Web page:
Staten Island Shakespearean Theatre Company

Todays Date: 06/27/22
Last Update: 02/14/12 04:50:13 PM
User Login
Web Site:
Toggle View: Show Company Members

Schedule of Upcoming Productions

No New Productions Scheduled

Production History

Cabaret  | Open: 06/10/05 Close: 06/26/05
Welcome to the Kit Kat Club, Germany 1929, as English singer Sally Bowles and the colorful people of Berlin's nightlife, light up the stage in this deliciously decadent Tony Award-winning Broadway revival for Best Musical. "Come to the Cabaret" for a "perfectly marvelous" night of theater
California Suite  | Open: 02/11/05 Close: 02/27/05
This hilarious play in four parts takes place in a California hotel suite with vistors from New York, London, Chicago and Philadelphia
Lend Me A Tenor  | Open: 12/02/05 Close: 12/18/05
September 1934, world-famous tenor Tito Morelii is about to perform Othello with the Clevland Grand Opera Company...or is he? A comic masterpeice of mistaken identities and mishaps
One Flew Over the Cuckoo’s Nest  | Open: 05/06/05 Close: 05/22/05
Powerful drama about a charming convict who contrives to serve a short sentence in a mental institution who finds himself being threatened by the oppressive system therein.

Winner of the 2001 Tony Award for Outstanding Revival of a Play.

Romeo & Juliet  | Open: 10/07/05 Close: 10/23/05
The Shakespeare classic about two young star-crossed lovers and their feuding families
The Andersonville Trial  | Open: 03/15/12 Close: 03/25/12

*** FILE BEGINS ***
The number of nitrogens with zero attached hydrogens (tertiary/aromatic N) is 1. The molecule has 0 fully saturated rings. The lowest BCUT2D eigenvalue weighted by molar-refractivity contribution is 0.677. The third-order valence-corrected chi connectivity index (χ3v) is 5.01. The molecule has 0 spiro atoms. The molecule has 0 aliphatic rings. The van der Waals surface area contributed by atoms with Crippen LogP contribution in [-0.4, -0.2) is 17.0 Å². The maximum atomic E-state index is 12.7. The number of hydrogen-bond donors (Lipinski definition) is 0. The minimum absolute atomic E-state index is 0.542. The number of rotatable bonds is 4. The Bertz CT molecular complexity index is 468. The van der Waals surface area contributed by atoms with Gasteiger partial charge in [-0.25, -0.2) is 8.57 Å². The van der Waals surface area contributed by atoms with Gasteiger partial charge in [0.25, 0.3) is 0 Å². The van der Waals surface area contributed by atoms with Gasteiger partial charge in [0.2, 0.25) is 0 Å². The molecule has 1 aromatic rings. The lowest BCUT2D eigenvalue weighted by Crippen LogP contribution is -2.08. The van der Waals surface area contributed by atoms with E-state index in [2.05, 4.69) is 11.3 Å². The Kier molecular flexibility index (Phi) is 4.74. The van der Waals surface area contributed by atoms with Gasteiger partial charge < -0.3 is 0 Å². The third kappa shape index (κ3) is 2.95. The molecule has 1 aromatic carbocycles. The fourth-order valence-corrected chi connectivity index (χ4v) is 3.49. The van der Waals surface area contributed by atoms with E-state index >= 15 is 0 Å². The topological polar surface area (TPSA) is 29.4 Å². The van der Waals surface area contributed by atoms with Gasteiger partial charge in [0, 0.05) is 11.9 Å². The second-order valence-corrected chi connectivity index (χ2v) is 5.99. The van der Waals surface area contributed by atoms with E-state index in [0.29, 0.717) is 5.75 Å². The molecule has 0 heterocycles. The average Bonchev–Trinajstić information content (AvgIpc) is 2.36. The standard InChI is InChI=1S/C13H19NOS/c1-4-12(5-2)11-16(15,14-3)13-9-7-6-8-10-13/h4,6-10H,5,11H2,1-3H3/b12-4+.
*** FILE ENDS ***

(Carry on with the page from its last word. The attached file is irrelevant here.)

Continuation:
The Andersonville Trial is a dramatic representation of the only occurrence of an American citizen being tried for war crimes against his own countrymen. Henry Wirz was a Swiss born, naturalized citizen of the United States who was living in Kentucky at the time of the Civil War. Trained as a soldier in Europe, he enlisted in the Confederate Army and was seriously wounded at the Battle of 7 Pines. No longer able to serve in action, Wirz was assigned as Superintendent of Camp Sumter, known more widely as the Andersonville stockade, one of the largest of the South’s prisoner of war camps. Near the end of the war, the camp, which was designed for 10,000 men, held over 40,000 prisoners with little food, water or medical supplies.

Over 14,000 Union soldiers died in an 11 month period under Wirz’s command.

Was it caused by a shortage of supplies? Or was it a Confederate conspiracy to destroy Union lives? And if it was a conspiracy, did Wirz have a moral obligation to disobey his orders and commandeer supplies from civilians?  Or, as a soldier, was Wirz obligated to simply obey his superior officers?

These questions and many others are addressed in this gripping account of one of the darkest times in American history, presented for the first time in the setting of an actual, true to the period, courtroom.